by Jack Sommersby
That's right -- Lee Majors plays a dastardly killer terrorizing beautiful young women, I kid you not!Written and directed by Ace Cruz, the serial-killer thriller Fate plays out like a cross between David Fincher's Se7en and Gary Fleder's Kiss the Girls, with a religious/sadistic fiend going around knocking off people, whom he views as sinners, after holding them captive in a secluded hideaway in the woods. In fact, as in Se7en, the very first victim is an obese shut-in; and as in Girls, the pretty female captives converse and yell amongst themselves inside their cave-like surroundings while the killer is away. Derivative and cliche-ridden to a considerable fault, the film functions as a whydunit rather than a whodunit: we're made privy to the killer's identity very early on, but not to the reasoning behind the selection of the victims in particular, to what sets them apart from the rest of the everyday sinning citizens in the small Southern city of Alpharetta. Cody Martin (played by Michael Pare) is the first detective assigned to the case, but, as luck (or contrivance) would have it, he's forced to partner up with the department's new cop, Ciprian Raines (Phillip Michael Thomas), who knows Martin from their previous years at the FBI -- they were both part of an operation that went bad, which ended with the death of sixteen agents and forty-one civilians. Yes, bad blood exists between the two, but after some initial friction they manage to work alongside each other collectively, though they still manage to almost always remain one to two steps behind the killer.
"A Facile Serial-Killer Thriller"
Speaking of the killer, TV veteran Lee Majors plays him, and, quite surprisingly, plays him well. Adorned with a twang and a limp, Majors' Oscar Odgen, the local janitor, is an amiable sort, the kind who projects a pleasant, disarming demeanor and dexterously blends into society; in fact, he's so ingratiating that when he exchanges good-hearted pleasantries with the kids at the elementary school he cleans up at, it doesn't strike one as even the least bit creepy (except, that is, to the school principal, who summons him to his office for what we assume to be a severe talking-to). But there's a dark side to Odgen. He's haunted by children's voices and flashbacks of a five-year-old blonde girl, and he spends too much time staring aimlessly into space while in his rocking chair. And when his actual involvement in the killings is revealed, we're allowed to see what a terrifying figure he cuts: outfitted in a black sweat jacket with the hood pulled up, and driving around in a vintage, beat-out red GM pickup truck, he emits a malevolent intensity that chills one's blood. Granted, the role isn't particularly well written, but Majors manages to portray Odgen with such concentrated intensity that he makes this hypocritical God-fearing Baptist convincing; he even manages to overcome the line reading, "All the drugs and the alcohol. Where did you go wrong? You used to be such a good citizen." He's also been saddled with one of those eye-rolling explain-it-all atonement speeches at the end before his ticket is cancelled, and he gets through it with flying colors.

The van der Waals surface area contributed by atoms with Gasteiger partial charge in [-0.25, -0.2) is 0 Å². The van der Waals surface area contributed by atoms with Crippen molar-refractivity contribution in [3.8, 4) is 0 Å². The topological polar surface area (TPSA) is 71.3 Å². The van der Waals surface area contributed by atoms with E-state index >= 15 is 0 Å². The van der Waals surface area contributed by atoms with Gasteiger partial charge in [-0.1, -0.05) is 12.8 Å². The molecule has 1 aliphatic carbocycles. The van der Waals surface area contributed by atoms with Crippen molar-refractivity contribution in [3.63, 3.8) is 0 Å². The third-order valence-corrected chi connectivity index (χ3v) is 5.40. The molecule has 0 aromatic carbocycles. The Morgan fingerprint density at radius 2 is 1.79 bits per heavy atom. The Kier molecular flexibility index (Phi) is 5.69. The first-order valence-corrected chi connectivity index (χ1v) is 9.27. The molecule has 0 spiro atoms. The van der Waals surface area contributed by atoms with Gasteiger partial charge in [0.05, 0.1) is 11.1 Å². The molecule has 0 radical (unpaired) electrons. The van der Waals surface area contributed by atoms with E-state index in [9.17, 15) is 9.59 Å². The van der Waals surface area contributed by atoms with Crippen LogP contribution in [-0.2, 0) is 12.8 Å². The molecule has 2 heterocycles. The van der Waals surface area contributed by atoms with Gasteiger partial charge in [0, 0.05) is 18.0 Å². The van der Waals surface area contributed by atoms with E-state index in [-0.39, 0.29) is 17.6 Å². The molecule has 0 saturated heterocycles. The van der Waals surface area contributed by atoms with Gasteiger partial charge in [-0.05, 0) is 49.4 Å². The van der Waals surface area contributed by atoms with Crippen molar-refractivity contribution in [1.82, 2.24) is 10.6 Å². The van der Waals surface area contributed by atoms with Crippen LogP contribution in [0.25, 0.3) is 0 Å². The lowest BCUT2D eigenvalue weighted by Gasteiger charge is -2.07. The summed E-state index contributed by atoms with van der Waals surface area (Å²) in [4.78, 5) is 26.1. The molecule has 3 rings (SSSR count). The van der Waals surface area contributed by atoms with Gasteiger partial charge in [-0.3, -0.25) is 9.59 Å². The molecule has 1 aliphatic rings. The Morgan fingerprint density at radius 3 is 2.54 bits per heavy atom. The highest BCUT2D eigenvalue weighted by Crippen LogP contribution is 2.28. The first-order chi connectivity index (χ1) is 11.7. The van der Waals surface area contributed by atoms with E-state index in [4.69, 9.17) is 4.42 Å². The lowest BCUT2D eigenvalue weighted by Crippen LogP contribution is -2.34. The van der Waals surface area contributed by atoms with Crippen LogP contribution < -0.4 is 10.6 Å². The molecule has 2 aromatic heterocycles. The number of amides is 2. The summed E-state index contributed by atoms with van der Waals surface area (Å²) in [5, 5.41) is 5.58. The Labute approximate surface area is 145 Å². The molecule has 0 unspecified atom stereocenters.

The film, though, isn't quite up to Majors' standards. It's got some semi-notable things about it -- good lighting in the woods locales, a creative sound design, some occasional female nudity -- but the debuting screenwriters, Ash Smith and Martha Burgess, rely too heavily on stale cop devices like the aforementioned partner angle, stilted dialogue ("My intuition tells me something isn't right."), the concentration of screen time on one of the cops' wives who's pregnant just so she can be used as a bargaining tool for the killer later on, and cringe-inducing logic loopholes (one of the cops even handles a corpse without gloves on). Director Cruz has a reasonably good eye for detail and manages to shroud the proceedings with some doom-laden atmosphere, but he, too, displays his liabilities: the action scenes are weakly staged (especially when Odgen plays cat-and-mouse with the cops in the woods), and there's little in the way of propulsion to the narrative (the cops never seem to be that determined to crack the case). Add to this some glaringly obvious out-of-sync sound recording in places, stiff performances by Pare and Thomas, and banal visual metaphors like Odgen looking at his reflection through a cracked mirror so we know he's, well, cracked, and you have one of those direct-to-video oddities that's not bad enough to throw stones at yet not good enough to justify singing hymns about, either. For fans of Lee Majors, please feel inclined to pay it a look-see; for the rest, there's always New Line's Platinum edition of Se7en to re-watch for the umpteenth time.Oh, it's far from disgraceful stuff, but it's also well-worn material that fails to give the film a valid reason for being.
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originally posted: 12/08/06 11:02:45